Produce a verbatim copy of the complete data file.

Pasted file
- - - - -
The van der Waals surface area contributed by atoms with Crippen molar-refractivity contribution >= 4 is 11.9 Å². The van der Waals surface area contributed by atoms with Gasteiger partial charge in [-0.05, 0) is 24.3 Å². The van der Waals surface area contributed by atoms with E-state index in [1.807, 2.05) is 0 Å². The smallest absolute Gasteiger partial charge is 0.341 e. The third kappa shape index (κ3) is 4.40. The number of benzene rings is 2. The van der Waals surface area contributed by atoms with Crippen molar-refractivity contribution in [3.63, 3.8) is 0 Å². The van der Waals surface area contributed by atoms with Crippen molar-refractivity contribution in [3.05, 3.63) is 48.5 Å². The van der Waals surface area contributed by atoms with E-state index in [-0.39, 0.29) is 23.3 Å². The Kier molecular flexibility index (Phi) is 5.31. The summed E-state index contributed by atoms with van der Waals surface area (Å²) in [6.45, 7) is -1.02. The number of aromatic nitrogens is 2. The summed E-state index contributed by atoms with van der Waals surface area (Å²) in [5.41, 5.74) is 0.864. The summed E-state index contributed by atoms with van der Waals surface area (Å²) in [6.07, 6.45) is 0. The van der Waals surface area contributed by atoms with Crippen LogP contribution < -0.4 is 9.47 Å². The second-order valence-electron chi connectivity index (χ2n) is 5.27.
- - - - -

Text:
The van der Waals surface area contributed by atoms with Crippen molar-refractivity contribution >= 4 is 11.9 Å². The van der Waals surface area contributed by atoms with Gasteiger partial charge in [-0.05, 0) is 24.3 Å². The van der Waals surface area contributed by atoms with E-state index in [1.807, 2.05) is 0 Å². The smallest absolute Gasteiger partial charge is 0.341 e. The third kappa shape index (κ3) is 4.40. The number of benzene rings is 2. The van der Waals surface area contributed by atoms with Crippen molar-refractivity contribution in [3.63, 3.8) is 0 Å². The van der Waals surface area contributed by atoms with Crippen molar-refractivity contribution in [3.05, 3.63) is 48.5 Å². The van der Waals surface area contributed by atoms with E-state index in [-0.39, 0.29) is 23.3 Å². The Kier molecular flexibility index (Phi) is 5.31. The summed E-state index contributed by atoms with van der Waals surface area (Å²) in [6.45, 7) is -1.02. The number of aromatic nitrogens is 2. The summed E-state index contributed by atoms with van der Waals surface area (Å²) in [5.41, 5.74) is 0.864. The summed E-state index contributed by atoms with van der Waals surface area (Å²) in [6.07, 6.45) is 0. The van der Waals surface area contributed by atoms with Crippen LogP contribution < -0.4 is 9.47 Å². The second-order valence-electron chi connectivity index (χ2n) is 5.27.